One Month in Ukraine: ‘All Normal Life is Gone’

I’M WRITING THIS IN A CITY WHERE THERE IS NO SHELLING. NO RUSSIAN MISSILES SLAM INTO HOMES AND THERE’S NO AIR RAID SIREN WITH A WAIL THAT CHURNS YOUR STOMACH AND SAPS YOUR ENERGY.

I wish Ukrainians could say the same. After a month reporting from their country, I have just left a nation under brutal attack and I have no idea when it will end.

It’s not like I didn’t know what Vladimir Putin was capable of. I reported on the annexation of Crimea in 2014 and then the war in eastern Ukraine that was whipped up by Russia’s proxies and propaganda.

I also reported for many years from Russia itself, covering the murder and poisoning of opposition figures, wars in Chechnya and Georgia and horrors like the Beslan school siege, until I was expelled last summer as a “security threat”.

Still, I arrived in the capital Kyiv last month convinced that Russia’s president would not launch all-out war on Ukraine. The very idea seemed ludicrous, irrational, disastrous – and everyone I spoke to in both countries agreed.

But on 24 February I was woken by the thud of an explosion that proved us all wrong.

When the war began, Nika was so terrified that she sat at her piano and played crashing chords as loud as she could, yelling at the top of her voice. The 15-year-old couldn’t stand the sound of the bombs.

Nika is from Kharkiv, Ukraine’s second city, but we met in a small-town motel filled with families who had fled and were living in the dark, scared of being spotted by Russian fighter jets.

When we arrived, the receptionist rushed us to the canteen urging us to eat quickly as the staff had to get home before curfew. Anyone out after nightfall risked getting shot.

Nika spent the first week of the war mainly in her aunt’s cellar

“Don’t turn on any lights and don’t use too much hot water,” she instructed. When we asked about the nearest bomb shelter, she signalled to somewhere behind the kitchen.

Nika had been there a couple of nights but was hardly sleeping. The teenager said her first thought each morning was: “Thank God I’m alive.”

She spoke in English, and the directness of her language was disarming.

“We were in panic because we had to hide as our life was in danger,” Nika said, describing how she had spent the first week of the war in her aunt’s cellar.

“It was cold and small. We didn’t have lots of food. This was a very traumatising period,” she said. “Now I’m scared of every sound. If someone claps, I think I will cry. I start shaking.”

By torchlight, the teenager scrolled through pictures on her phone of life before the war – smiling poses with friends, in the park, at her home.

“We just want to go back,” she said. “We want to know our families will be alive tomorrow. We want peace.”

Kharkiv is just 40km from the Russian border. Most people there speak Russian as a first language, not Ukrainian, and have friends and relatives on the other side. That’s presumably why Vladimir Putin thought his troops could roll into Kharkiv and take over – or into Mariupol, Sumy or Kherson. But he misjudged the mood.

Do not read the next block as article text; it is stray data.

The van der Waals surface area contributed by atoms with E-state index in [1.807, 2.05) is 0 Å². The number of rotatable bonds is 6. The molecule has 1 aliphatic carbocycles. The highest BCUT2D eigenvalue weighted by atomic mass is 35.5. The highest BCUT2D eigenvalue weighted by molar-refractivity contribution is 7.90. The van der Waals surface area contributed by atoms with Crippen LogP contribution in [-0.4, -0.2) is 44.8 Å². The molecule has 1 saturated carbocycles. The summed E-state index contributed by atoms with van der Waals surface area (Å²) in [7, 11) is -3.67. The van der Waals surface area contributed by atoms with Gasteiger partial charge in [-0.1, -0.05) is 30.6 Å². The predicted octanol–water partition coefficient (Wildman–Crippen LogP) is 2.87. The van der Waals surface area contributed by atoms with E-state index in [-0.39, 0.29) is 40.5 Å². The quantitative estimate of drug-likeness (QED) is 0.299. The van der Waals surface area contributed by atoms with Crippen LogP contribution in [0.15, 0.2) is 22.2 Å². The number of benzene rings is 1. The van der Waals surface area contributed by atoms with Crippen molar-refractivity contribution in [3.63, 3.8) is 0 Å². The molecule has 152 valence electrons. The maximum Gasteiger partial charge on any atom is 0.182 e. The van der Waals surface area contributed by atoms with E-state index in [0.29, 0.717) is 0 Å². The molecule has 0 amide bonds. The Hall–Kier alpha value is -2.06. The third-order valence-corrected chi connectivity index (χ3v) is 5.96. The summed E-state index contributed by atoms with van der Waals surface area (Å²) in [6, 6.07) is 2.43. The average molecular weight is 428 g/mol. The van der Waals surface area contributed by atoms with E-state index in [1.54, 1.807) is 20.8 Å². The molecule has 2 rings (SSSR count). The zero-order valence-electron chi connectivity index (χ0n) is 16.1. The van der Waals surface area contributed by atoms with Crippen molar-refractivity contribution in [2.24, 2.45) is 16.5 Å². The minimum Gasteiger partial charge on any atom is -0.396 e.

The war that Russia fomented in eastern Ukraine in 2014 had already transformed the country and forged a far stronger national identity, even among Russian speakers. But now that war has exploded into an open invasion, it has destroyed every shred of “fraternal” relations. It’s killing the very people Vladimir Putin claims he is saving.

So as we crisscrossed a landscape now covered with checkpoints and trenches dug into wheat fields, we also saw dozens of giant billboards telling Russia, or Putin himself, to get lost.

Other messages lining the roads addressed Russian soldiers directly: “Think of your families,” one said.

“Surrender and stay alive.”

For much of the first three weeks of fighting, we were based 200km south of Kharkiv in Dnipro, a city that straddles the giant river which cuts Ukraine into east and west.

Dnipro was a haven of relative safety in the region as Russia attempted to bomb other cities into submission. But on 11 March we woke from a night of long air raid sirens to reports of a strike in the city centre.

We were soon standing beside the smouldering wreckage of a shoe factory where Russian missiles had killed a pensioner working as a security guard.

There was a sudden rush to leave Dnipro

Sweeping shattered glass from the stairway of her nearby apartment block, Natasha broke down describing the terrified screams of her son. “What are they killing us with?” she cried, her hands covering her face.

A Russian-speaker, she demanded to know why Russia was doing this. “We didn’t ask to be saved.”

It was a statement I heard over and over again.

By that point, people had already begun leaving Dnipro. The exodus began a day after the university in central Kharkiv was shelled. Suddenly noone felt safe, even away from the front lines.

So crowds piled onto evacuation trains. There were women screaming, pets getting squashed and men in tears which they tried to hide from their families. I heard one repeating to himself that everything would be ok as he laid a palm on the window of a train carrying his wife and child away from him, who knew for how long.

Like all men, he had to stay and wait to be called up to fight.

Fleeing Kharkiv itself was harder, as we found out when I got a call about a little girl named Polina.

The three-year-old has cancer and her medicine was running out. The family needed to leave Kharkiv urgently, but the city was under heavy Russian fire and Polina’s parents did not dare to step outside.

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